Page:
5. your new notebook is now created and the sync indicator is available in the notebooks pane.


By clicking on the sync icon, you will be able to change the sync properties for your notebook:


How to access a shared Notebook in SharePoint

The built in security mechanism in SharePoint control who have access to a document library. As long as the user has access to the document library (and the files within the library), he can simply navigate to the document library and click to open one of the OneNote files.

The OneNote client will give the user an option to open the file or the whole Notebook:


By selecting “Open Notebook”, the OneNote client will establish sync relations with the shared Notebook.

How is the OneNote file structure inside a SharePoint document library?

The OneNote structure is divided into Notebooks, Section, Section Group, Page and Subpage. This structure is also mirrored in the SharePoint document library.

On the left side you see the SharePoint document library, and it’s pretty similar to how OneNote is presenting the elements to the user.

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How to configure SharePoint to search OneNote 2007 content on SharePoint sites

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So, given that the SharePoint conference is coming up next week, I thought we should take another real-world look at how the SharePoint/OneNote combo provides a great collaboration solution – this time for smaller projects.

This is from Sherri Amstutz

I was working with a client on a relatively small project where they asked that I come up with a project oversight and documentation solution that worked well but didn’t require all the overhead of their typical enterprise tools used to track tasks and accumulate and manage project documentation.  The team never needed to directly access the SharePoint site, we worked entirely within the context of OneNote.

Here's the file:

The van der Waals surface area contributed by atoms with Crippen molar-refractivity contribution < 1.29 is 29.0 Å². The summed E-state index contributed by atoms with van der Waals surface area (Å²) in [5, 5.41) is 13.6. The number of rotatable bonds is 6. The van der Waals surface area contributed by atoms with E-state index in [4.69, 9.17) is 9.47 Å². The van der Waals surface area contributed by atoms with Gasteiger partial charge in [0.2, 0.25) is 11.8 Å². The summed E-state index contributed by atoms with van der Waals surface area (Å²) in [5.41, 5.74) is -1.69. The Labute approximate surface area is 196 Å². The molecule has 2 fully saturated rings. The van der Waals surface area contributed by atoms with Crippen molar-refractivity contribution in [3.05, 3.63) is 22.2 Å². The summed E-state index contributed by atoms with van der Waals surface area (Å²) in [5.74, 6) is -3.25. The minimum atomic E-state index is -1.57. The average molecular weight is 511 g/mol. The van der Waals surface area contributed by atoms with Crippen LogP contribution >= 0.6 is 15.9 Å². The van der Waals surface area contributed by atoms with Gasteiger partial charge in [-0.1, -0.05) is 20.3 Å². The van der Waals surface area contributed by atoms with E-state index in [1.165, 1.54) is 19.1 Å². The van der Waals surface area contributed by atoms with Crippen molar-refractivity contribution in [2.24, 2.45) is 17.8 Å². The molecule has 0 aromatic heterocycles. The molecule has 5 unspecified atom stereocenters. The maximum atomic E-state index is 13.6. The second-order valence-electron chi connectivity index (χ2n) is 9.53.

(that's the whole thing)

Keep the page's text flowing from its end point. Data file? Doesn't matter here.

I’m a huge OneNote fan and have been using it for the past 5+ years so I worked with them to setup a shared OneNote with SharePoint that worked well.  Here’s what I did:

  1. Everyone on the team who contributes to the documentation must have OneNote and it needs to be the same version.  2007 is preferred, especially if you want to use the other cool Office integration features.  When new people join the team, get them up on OneNote and send them the links generated in the steps below so they can also connect to the shared OneNote folder.
  2. Note: OneNote 2007 files are not viewable with OneNote 2003.  My quick check of the Office Online site did not find a converter or other workable tool for our scenario where we had a collaborative team all working within OneNote on project documentation.

  3. Create a SharePoint team site with a document library as the location for the shared OneNote files.  Below is the document library I created for this example.  I’m choosing to track versions to ensure that no one on the project team makes mistakes we can’t recover from.  I also tweak the number of version’s maintained in the document library settings (not shown).
  4. OneNote with SharePoint

  5. Create a new OneNote shared folder by clicking Share then Create Shared Notebook…
  6. OneNote with SharePoint
    If you want to setup all your sections individually, pick the Blank OneNote template and click Next >.  If you’d like, try another template.

    OneNote with SharePoint
    Select Multiple people will share the notebook and that it will be stored On a server then click Next >.

    OneNote with SharePoint